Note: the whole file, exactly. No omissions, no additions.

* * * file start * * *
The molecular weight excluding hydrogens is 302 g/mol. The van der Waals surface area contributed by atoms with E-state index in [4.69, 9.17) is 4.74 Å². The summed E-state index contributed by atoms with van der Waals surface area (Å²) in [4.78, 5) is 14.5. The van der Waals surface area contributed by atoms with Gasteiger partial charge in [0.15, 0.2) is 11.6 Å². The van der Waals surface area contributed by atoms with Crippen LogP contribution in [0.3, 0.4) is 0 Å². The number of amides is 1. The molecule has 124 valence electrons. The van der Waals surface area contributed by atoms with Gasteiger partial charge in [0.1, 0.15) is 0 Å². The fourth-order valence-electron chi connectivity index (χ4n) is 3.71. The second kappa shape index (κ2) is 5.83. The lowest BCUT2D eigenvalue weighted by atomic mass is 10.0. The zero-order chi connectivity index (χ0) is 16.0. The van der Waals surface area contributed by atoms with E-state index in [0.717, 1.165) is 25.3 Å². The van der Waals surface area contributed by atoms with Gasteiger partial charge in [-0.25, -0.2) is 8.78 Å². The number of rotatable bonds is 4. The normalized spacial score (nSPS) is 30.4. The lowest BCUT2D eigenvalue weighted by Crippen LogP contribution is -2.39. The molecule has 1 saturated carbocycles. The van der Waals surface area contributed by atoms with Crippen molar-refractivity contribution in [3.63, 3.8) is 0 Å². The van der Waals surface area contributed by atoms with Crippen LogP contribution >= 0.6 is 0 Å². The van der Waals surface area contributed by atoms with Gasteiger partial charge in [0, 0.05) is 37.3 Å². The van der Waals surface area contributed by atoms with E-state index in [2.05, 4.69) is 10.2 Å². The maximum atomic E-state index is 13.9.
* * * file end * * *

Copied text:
The molecular weight excluding hydrogens is 302 g/mol. The van der Waals surface area contributed by atoms with E-state index in [4.69, 9.17) is 4.74 Å². The summed E-state index contributed by atoms with van der Waals surface area (Å²) in [4.78, 5) is 14.5. The van der Waals surface area contributed by atoms with Gasteiger partial charge in [0.15, 0.2) is 11.6 Å². The van der Waals surface area contributed by atoms with Crippen LogP contribution in [0.3, 0.4) is 0 Å². The number of amides is 1. The molecule has 124 valence electrons. The van der Waals surface area contributed by atoms with Gasteiger partial charge in [0.1, 0.15) is 0 Å². The fourth-order valence-electron chi connectivity index (χ4n) is 3.71. The second kappa shape index (κ2) is 5.83. The lowest BCUT2D eigenvalue weighted by atomic mass is 10.0. The zero-order chi connectivity index (χ0) is 16.0. The van der Waals surface area contributed by atoms with E-state index in [0.717, 1.165) is 25.3 Å². The van der Waals surface area contributed by atoms with Gasteiger partial charge in [-0.25, -0.2) is 8.78 Å². The number of rotatable bonds is 4. The normalized spacial score (nSPS) is 30.4. The lowest BCUT2D eigenvalue weighted by Crippen LogP contribution is -2.39. The molecule has 1 saturated carbocycles. The van der Waals surface area contributed by atoms with Crippen molar-refractivity contribution in [3.63, 3.8) is 0 Å². The van der Waals surface area contributed by atoms with Crippen LogP contribution >= 0.6 is 0 Å². The van der Waals surface area contributed by atoms with Gasteiger partial charge in [0, 0.05) is 37.3 Å². The van der Waals surface area contributed by atoms with E-state index in [2.05, 4.69) is 10.2 Å². The maximum atomic E-state index is 13.9.